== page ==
Interior design students brighten up a children’s center

For one full day, the Philippine School of Interior Design graduating class of 2018 traded their design and construction tools for an armory of art materials to spend time creating masterpieces with children with disabilities.

Interior design students brighten up a children’s center
Philippine School of Interior Design’s graduating class of 2018 spends a day bonding with children of La Sagesse Rehabilitation and Development Center.  

Dubbed as Araw ng Sining at Disenyo, the art and design fair was held at La Sagesse Rehabilitation and Development Center, a vibrant facility that provides educational, social, and life training skills to children.  

Activities such as origami, coloring, dance, fashion, collage, and freehand drawing allowed them to explore the arts and maximize their creative talents. 

“As creative arts school students, we want our work to have a meaningful impact on society, and we can do this by reaching out to kids with disabilities and imparting to them lessons on creativity–with a dash of fun,” said PSID Batch 2018 president Andrew Nieves. 

Interior design student Chelsea Chua shared, “We believe that everyone, regardless of their life situation, must be given an equal opportunity to explore and tap their creative talents and potential. We wanted to do something more meaningful by teaching the children what PSID has taught us—the heart of arts and design.”

Carefully mimicking each fold and each crease under the guidance of the PSID students, the children tried their hand at the ancient art of origami and transformed a mound of colored paper into canoe boats.

Interior design students brighten up a children’s center
Artworks created by children of La Sagesse 

Armed with the colors of the rainbow in a box of crayons, the children also brought life to the black and white pages printed with their favorite things: an illustrated assortment of cars, boats, fruits, and animals.

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One group also meticulously designed their own versions of traditional Filipiñana attires and the Philippine flag with an arsenal of fabrics, ribbons, buttons, sequins, beads, flowers, and gems in varying colors, shapes, sizes, and degrees of shimmer and gloss.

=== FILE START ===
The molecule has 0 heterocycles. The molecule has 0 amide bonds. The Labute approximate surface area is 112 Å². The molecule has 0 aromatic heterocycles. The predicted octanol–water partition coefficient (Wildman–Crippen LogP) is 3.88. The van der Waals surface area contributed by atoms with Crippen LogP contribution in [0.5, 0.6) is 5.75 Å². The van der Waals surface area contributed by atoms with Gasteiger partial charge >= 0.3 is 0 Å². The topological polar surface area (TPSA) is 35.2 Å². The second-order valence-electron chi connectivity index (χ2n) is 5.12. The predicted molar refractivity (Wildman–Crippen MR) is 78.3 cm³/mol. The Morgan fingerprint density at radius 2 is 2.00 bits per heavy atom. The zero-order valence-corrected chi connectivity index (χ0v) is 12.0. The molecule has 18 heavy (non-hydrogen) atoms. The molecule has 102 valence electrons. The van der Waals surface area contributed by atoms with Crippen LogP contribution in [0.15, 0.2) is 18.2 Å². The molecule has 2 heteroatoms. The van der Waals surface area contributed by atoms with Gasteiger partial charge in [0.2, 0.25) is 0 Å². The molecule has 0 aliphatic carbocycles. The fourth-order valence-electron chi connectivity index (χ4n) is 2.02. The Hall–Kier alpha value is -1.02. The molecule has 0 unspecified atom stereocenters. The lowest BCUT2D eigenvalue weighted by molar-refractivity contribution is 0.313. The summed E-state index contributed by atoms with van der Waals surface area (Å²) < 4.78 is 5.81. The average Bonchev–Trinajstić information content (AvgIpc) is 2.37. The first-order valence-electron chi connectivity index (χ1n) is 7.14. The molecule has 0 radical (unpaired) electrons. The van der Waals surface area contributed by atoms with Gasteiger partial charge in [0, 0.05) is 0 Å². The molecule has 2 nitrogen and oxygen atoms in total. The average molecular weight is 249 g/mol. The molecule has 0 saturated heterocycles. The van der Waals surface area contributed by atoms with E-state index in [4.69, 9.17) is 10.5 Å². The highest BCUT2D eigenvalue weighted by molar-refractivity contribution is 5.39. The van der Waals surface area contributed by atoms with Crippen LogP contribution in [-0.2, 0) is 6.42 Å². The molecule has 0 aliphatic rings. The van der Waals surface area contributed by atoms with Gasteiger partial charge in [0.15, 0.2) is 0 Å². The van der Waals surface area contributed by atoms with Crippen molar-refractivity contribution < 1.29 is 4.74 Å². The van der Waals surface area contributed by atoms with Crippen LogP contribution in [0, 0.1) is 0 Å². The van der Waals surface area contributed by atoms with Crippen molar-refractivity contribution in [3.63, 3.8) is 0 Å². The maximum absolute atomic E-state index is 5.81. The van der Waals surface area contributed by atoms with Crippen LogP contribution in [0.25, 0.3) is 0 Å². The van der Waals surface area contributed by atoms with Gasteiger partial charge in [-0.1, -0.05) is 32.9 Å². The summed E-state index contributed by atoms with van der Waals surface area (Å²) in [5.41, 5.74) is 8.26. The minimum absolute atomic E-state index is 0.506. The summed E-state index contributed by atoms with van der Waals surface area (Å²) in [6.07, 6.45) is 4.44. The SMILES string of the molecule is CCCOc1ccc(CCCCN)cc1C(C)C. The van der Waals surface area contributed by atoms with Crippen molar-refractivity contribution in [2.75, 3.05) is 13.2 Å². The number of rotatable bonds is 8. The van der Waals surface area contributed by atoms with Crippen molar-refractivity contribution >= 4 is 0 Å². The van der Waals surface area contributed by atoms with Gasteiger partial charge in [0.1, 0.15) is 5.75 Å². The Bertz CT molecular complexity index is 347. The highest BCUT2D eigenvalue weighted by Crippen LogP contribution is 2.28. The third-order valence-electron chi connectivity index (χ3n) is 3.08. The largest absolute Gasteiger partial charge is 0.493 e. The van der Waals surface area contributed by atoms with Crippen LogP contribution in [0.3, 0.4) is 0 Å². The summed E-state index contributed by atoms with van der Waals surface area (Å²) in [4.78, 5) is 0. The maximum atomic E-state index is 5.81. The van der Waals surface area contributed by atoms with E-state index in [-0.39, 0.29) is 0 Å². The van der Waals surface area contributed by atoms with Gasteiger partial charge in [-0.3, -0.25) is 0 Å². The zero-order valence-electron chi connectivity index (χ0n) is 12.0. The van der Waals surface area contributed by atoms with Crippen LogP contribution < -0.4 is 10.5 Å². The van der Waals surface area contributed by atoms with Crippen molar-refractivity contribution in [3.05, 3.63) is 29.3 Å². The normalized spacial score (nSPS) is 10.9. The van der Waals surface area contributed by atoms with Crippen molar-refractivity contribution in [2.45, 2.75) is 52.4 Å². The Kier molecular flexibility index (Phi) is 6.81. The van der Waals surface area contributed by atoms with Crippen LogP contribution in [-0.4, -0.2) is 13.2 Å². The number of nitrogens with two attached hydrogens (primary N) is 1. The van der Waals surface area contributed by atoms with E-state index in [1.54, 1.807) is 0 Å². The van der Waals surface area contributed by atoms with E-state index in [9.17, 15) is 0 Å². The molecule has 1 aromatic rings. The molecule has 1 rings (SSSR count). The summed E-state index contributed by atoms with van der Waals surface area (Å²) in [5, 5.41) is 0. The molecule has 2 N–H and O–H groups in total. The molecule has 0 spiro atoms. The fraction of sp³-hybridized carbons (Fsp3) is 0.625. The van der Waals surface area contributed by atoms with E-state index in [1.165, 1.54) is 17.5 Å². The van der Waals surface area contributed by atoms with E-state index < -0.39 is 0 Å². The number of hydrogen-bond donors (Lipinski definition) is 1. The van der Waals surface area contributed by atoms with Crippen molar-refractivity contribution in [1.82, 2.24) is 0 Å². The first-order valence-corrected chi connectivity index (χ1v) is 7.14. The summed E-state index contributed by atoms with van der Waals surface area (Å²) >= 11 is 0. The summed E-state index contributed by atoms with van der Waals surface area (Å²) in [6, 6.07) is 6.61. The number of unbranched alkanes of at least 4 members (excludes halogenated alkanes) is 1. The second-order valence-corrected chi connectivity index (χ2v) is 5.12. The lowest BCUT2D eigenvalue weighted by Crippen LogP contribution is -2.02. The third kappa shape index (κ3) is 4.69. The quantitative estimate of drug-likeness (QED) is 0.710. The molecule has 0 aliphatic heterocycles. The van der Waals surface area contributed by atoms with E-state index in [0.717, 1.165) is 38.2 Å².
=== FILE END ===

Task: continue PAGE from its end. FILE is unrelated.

Pauline Alarilla, the student who led the freehand drawing activity, shared that every moment spent teaching the children was fulfilling. “The activity widened the imagination and design skills of students, all whilst having fun at making visuals,” she said. 

To cap off the art-filled morning, the students of La Sagesse huddled together on tables and enjoyed a warm and hearty lunch with the graduating batch. As a token for their participation, the students of La Sagesse also received gold medals which plastered beaming smiles across their faces. 

The outreach program at La Sagesse is one of the activities leading up to the celebration of PSID’s 51st year and the culminating exhibit of Batch 2018 entitled “JUXTAPOSE: Espasyo at Panahon.”

Co-presented by Santolan Town Plaza and in partnership with the National Commission for the Culture and the Arts, the exhibit will showcase 17 well-thought-out booths that will challenge proponents of the conservation of cultural heritage, developers, and the audience to find creative solutions in the restoration and rehabilitation of historic structures. 

Interior design students brighten up a children’s center
Children create their own version of the Philippine flag using a variety of materials. 

JUXTAPOSE will run for the whole month of October on the 11th floor of The Santolan Town Plaza in San Juan City. 

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